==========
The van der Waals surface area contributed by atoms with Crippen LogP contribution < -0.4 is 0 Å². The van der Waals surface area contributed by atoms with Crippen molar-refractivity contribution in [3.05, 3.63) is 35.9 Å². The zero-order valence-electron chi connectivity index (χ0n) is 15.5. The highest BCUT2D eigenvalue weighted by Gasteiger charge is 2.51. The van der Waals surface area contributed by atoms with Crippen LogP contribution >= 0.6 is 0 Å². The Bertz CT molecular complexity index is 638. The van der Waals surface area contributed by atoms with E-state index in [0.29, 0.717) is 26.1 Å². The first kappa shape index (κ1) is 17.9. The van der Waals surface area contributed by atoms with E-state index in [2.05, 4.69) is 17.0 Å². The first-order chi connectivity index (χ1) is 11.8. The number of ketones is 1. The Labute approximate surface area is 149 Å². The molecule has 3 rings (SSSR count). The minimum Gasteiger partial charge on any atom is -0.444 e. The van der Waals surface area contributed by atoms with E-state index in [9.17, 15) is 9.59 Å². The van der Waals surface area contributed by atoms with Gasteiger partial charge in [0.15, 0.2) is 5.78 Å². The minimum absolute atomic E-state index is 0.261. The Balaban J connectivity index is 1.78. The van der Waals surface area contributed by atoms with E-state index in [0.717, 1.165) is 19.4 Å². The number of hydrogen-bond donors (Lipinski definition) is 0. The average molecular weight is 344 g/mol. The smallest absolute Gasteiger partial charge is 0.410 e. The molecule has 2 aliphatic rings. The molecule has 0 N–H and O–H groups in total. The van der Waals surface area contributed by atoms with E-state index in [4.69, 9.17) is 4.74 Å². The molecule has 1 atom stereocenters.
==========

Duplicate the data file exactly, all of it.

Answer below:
The van der Waals surface area contributed by atoms with Crippen LogP contribution < -0.4 is 0 Å². The van der Waals surface area contributed by atoms with Crippen molar-refractivity contribution in [3.05, 3.63) is 35.9 Å². The zero-order valence-electron chi connectivity index (χ0n) is 15.5. The highest BCUT2D eigenvalue weighted by Gasteiger charge is 2.51. The van der Waals surface area contributed by atoms with Crippen LogP contribution >= 0.6 is 0 Å². The Bertz CT molecular complexity index is 638. The van der Waals surface area contributed by atoms with E-state index in [0.29, 0.717) is 26.1 Å². The first kappa shape index (κ1) is 17.9. The van der Waals surface area contributed by atoms with E-state index in [2.05, 4.69) is 17.0 Å². The first-order chi connectivity index (χ1) is 11.8. The number of ketones is 1. The Labute approximate surface area is 149 Å². The molecule has 3 rings (SSSR count). The minimum Gasteiger partial charge on any atom is -0.444 e. The van der Waals surface area contributed by atoms with E-state index in [9.17, 15) is 9.59 Å². The van der Waals surface area contributed by atoms with Gasteiger partial charge in [0.15, 0.2) is 5.78 Å². The minimum absolute atomic E-state index is 0.261. The Balaban J connectivity index is 1.78. The van der Waals surface area contributed by atoms with E-state index in [0.717, 1.165) is 19.4 Å². The number of hydrogen-bond donors (Lipinski definition) is 0. The average molecular weight is 344 g/mol. The smallest absolute Gasteiger partial charge is 0.410 e. The molecule has 2 aliphatic rings. The molecule has 0 N–H and O–H groups in total. The van der Waals surface area contributed by atoms with E-state index in [4.69, 9.17) is 4.74 Å². The molecule has 1 atom stereocenters.